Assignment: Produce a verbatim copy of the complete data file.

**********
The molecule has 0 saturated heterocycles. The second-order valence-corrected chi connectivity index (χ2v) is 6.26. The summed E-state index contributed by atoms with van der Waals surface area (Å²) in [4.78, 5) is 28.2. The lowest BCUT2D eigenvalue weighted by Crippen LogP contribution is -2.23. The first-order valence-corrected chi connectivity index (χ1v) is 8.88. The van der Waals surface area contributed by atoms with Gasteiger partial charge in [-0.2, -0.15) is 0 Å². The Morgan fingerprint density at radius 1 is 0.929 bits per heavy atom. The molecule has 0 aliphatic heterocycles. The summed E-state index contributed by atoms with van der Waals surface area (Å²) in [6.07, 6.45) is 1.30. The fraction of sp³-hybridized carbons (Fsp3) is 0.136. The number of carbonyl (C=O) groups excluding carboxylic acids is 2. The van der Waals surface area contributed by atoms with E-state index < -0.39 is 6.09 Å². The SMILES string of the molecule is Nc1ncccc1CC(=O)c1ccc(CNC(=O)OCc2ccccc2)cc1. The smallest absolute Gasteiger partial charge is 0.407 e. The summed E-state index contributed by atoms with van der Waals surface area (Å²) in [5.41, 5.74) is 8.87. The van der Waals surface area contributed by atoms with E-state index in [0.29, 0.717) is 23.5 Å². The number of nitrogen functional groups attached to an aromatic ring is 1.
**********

The molecule has 0 saturated heterocycles. The second-order valence-corrected chi connectivity index (χ2v) is 6.26. The summed E-state index contributed by atoms with van der Waals surface area (Å²) in [4.78, 5) is 28.2. The lowest BCUT2D eigenvalue weighted by Crippen LogP contribution is -2.23. The first-order valence-corrected chi connectivity index (χ1v) is 8.88. The van der Waals surface area contributed by atoms with Gasteiger partial charge in [-0.2, -0.15) is 0 Å². The Morgan fingerprint density at radius 1 is 0.929 bits per heavy atom. The molecule has 0 aliphatic heterocycles. The summed E-state index contributed by atoms with van der Waals surface area (Å²) in [6.07, 6.45) is 1.30. The fraction of sp³-hybridized carbons (Fsp3) is 0.136. The number of carbonyl (C=O) groups excluding carboxylic acids is 2. The van der Waals surface area contributed by atoms with E-state index < -0.39 is 6.09 Å². The SMILES string of the molecule is Nc1ncccc1CC(=O)c1ccc(CNC(=O)OCc2ccccc2)cc1. The smallest absolute Gasteiger partial charge is 0.407 e. The summed E-state index contributed by atoms with van der Waals surface area (Å²) in [5.41, 5.74) is 8.87. The van der Waals surface area contributed by atoms with E-state index in [0.29, 0.717) is 23.5 Å². The number of nitrogen functional groups attached to an aromatic ring is 1.